The Hunt for Vulcan by Thomas Levenson
Finished reading on January 31st, 2016
This book is quite small and short and tells of the history of the non-existing planet Vulcan, why some astronomers thought it existed and how it finally disappeared because of Albert Einstein’s General Relativity.
I found the book an easy read, the beginning is rather detailed – you find out more about the astronomer Le Verrier and some of the astronomers who tried to see Vulcan transiting or tried to see it during an eclipse.
You get the idea of why there had to be a planet according to Newtonian gravity, and later you sort of get it also why according to Einstein’s there really is no need for another planet to explain Mercury’s orbit.
It’s great for some light reading.
Einstein’s Cosmos by Michio Kaku
Finished reading on July 21st, 2014
Kaku’s “Einstein’s Cosmos” fits Albert Einstein’s life and work into less than 200 pages of highly readable story that gives insight into Special and General Relativity and also his try to find a Unified Field Theory without going into too much detail about the physics nor about Einstein’s private life… although you can read about Einstein not wearing socks.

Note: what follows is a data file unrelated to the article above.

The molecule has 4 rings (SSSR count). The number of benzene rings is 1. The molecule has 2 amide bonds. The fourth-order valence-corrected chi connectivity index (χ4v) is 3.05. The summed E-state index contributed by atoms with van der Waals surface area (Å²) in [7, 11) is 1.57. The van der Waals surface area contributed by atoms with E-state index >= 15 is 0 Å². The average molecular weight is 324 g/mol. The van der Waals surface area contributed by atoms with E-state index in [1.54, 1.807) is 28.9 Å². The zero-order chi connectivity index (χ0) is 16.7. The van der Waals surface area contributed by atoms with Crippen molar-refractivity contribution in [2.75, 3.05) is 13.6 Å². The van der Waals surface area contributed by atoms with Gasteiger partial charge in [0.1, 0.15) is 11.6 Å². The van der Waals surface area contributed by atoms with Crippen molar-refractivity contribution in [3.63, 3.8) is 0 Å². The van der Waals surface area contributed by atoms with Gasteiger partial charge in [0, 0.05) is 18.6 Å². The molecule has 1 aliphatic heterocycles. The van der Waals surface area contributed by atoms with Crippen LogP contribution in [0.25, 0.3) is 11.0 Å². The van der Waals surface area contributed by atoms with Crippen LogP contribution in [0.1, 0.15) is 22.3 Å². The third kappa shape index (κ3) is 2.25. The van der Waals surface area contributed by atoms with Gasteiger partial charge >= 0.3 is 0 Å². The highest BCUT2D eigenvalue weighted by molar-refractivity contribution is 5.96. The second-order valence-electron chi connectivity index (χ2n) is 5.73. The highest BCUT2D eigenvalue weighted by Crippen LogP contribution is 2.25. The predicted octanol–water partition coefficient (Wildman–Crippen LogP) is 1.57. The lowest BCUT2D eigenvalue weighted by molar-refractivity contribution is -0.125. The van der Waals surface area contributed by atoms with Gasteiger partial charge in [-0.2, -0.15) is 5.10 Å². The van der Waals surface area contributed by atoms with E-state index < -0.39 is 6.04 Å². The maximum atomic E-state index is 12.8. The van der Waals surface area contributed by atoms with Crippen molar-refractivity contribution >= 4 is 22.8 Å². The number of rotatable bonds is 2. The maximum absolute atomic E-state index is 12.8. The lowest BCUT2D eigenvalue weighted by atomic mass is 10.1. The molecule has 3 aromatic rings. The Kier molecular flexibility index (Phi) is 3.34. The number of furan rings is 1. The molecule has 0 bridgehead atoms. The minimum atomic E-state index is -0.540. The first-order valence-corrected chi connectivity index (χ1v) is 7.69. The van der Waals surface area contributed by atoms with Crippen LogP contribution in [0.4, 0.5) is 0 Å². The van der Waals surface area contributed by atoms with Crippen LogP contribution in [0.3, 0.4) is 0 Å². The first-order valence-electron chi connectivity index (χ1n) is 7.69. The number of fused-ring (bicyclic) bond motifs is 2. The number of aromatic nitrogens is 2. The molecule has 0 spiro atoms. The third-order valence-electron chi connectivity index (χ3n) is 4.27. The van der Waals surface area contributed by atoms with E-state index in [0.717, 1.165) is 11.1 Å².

In general I found it enjoyable and more of a book that’s good as an introduction to Albert Einstein or for getting a historical context for better understanding his work and it ends with some of the more important examples where Einstein’s work had great influence and some of the solutions to Einstein’s equations such as time travel and black holes.
Although I’ve previously read some biographies/ books about Einstein’s life and work I still found this quite interesting, although most of it was repeating things I’d already read about, but the writing is just excellent.